Soon you can get a Ph.D. in human sexuality in San Francisco
SEX Examples of Americans' obsession with sex abound. It seemed the mainstream media would never get over Miley Cyrus' ostentatious twerking at the Video Music Awards. Politician Anthony Weiner managed to live down his sexting scandal, only to mar his comeback with still more sexting. Robin Thicke's "Blurred Lines" broke records for its searing popularity, but its rape-y message inspired a feminist parody, substituting the lyrics "you're a good girl" with "you're a douchebag."
One researcher in the field of human sexuality estimates that 95 percent of all the sexual activity humans have — in every society — is for pleasure, not for reproduction. Despite the fact that almost everyone is apparently having sex for the sake of sex, we still live in a country where certain public schools stick to abstinence-only sex education with zero information about birth control. Meanwhile, right-wing opposition to women's reproductive rights threatens to send laws governing access to abortion and contraceptives hurtling back to the Dark Ages.
Given the ongoing cultural clash, it's fitting that San Francisco — famous for its sexual institutions like the Folsom Street Fair, Kink.com, Good Vibrations, and the Lusty Lady (may she rest in peace) — is poised to lead the way in offering one of the only Ph.D. programs in human sexuality nationwide.
San Francisco already boasts numerous pioneers in sexual education and related studies. City College of San Francisco, for example, began offering one of the first gay literature courses in the country in 1972, leading to the 1989 establishment of the first Gay and Lesbian Studies Department nationwide. And the National Sexuality Resource Center at San Francisco State University was created to promote sexual literacy, with the goal of replacing misinformation about sexuality and dispelling negative attitudes with evidence-based research on sexual health, education and rights.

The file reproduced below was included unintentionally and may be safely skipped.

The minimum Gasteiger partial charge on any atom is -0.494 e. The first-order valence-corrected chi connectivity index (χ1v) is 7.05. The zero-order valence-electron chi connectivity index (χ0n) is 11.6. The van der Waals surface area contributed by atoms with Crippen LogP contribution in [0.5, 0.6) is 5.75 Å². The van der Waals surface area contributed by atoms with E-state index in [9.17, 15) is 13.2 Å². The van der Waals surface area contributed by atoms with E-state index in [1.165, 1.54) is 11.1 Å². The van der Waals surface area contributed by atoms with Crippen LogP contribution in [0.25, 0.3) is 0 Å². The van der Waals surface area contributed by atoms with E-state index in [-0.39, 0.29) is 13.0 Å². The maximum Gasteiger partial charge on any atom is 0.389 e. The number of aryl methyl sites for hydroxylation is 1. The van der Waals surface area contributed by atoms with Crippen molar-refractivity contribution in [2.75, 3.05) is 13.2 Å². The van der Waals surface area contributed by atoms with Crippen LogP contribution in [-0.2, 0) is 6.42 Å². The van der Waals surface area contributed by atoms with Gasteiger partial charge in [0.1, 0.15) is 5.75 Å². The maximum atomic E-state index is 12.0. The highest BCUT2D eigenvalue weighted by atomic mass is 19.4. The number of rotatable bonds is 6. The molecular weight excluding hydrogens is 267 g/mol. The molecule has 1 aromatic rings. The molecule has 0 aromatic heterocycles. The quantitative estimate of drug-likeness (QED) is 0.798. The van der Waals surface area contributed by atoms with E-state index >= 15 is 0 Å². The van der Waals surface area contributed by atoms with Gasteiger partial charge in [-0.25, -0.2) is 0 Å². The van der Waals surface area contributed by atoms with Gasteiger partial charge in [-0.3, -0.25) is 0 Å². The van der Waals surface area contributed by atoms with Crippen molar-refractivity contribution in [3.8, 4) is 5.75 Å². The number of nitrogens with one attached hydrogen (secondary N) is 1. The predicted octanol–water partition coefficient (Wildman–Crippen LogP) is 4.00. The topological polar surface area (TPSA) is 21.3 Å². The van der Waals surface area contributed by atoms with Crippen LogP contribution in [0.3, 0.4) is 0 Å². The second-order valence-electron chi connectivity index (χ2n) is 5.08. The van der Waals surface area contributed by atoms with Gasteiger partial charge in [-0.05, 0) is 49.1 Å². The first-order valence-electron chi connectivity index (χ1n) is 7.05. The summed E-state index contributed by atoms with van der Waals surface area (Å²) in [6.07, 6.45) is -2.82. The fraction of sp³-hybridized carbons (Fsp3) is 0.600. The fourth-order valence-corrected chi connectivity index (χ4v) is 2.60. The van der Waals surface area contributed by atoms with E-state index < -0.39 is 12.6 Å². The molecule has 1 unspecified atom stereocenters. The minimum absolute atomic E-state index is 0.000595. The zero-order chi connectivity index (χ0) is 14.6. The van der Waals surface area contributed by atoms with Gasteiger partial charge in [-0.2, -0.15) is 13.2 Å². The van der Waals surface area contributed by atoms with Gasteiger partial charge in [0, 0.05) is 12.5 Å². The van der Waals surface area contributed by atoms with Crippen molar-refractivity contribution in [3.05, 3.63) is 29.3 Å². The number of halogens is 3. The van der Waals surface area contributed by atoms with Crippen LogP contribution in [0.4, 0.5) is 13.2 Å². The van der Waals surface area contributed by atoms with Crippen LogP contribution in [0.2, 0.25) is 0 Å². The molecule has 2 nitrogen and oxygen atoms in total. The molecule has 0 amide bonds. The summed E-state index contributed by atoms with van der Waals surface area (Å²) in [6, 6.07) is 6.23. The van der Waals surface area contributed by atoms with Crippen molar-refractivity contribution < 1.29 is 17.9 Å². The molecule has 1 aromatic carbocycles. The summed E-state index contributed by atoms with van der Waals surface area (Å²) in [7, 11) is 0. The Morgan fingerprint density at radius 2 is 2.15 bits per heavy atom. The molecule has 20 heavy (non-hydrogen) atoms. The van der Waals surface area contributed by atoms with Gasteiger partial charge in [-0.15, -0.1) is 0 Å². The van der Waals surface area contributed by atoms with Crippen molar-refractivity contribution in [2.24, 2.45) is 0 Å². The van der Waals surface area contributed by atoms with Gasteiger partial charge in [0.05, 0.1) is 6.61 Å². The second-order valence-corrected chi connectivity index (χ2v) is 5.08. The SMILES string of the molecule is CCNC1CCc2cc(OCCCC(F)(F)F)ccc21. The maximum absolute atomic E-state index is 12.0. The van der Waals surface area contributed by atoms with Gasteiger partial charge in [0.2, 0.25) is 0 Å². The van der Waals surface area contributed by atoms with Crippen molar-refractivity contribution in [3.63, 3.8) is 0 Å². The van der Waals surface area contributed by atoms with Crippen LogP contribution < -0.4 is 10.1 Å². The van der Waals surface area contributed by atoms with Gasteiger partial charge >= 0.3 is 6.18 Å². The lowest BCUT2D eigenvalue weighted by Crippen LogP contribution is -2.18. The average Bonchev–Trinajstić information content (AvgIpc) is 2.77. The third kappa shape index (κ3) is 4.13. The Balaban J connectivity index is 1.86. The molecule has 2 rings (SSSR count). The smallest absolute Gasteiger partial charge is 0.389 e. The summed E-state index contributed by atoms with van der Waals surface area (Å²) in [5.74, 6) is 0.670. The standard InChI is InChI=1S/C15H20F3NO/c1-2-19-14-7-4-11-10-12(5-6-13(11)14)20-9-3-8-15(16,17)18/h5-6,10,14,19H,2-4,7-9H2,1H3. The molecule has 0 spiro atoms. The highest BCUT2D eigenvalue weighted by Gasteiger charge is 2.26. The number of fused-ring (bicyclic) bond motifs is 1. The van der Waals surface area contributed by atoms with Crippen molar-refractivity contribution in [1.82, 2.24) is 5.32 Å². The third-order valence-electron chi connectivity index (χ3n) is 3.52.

The newest Ph.D. program will be housed at the California Institute of Integral Studies (CIIS, www.ciis.edu ), and is scheduled to get under way in 2014. Gilbert Herdt, an anthropologist who founded SF State's National Sexuality Resource Center and has been working in the field of human sexuality for some 35 years, is the program director.
Formerly a professor at Stanford and the University of Chicago, Herdt had long dreamed of creating a Ph.D. program with a multidisciplinary approach to human sexuality, an effort he believes would have been stymied a decade ago by political resistance.
"A lot of people are shocked when they realize there is only one Ph.D. program in the United States on human sexuality," Herdt notes, referencing a program offered at Philadelphia's Widener University focused on sex education. The CIIS program will be the first accredited doctoral program in human sexuality in the western United States.
It took decades for women's studies and gender studies to be considered Ph.D.-worthy academic disciplines, Herdt points out. But when it comes to this endeavor, "there's one big difference: Human sexuality remains a taboo in the United States."
Consider this. In the Netherlands, Germany and France, sex education in schools can begin as early as kindergarten. Here in the US, states such as Florida still lack comprehensive programs offering in-depth information on sexually transmitted disease or contraception. It might not come as much of a surprise that Western Europe has lower rates of unwanted teen pregnancy, HIV and STDs.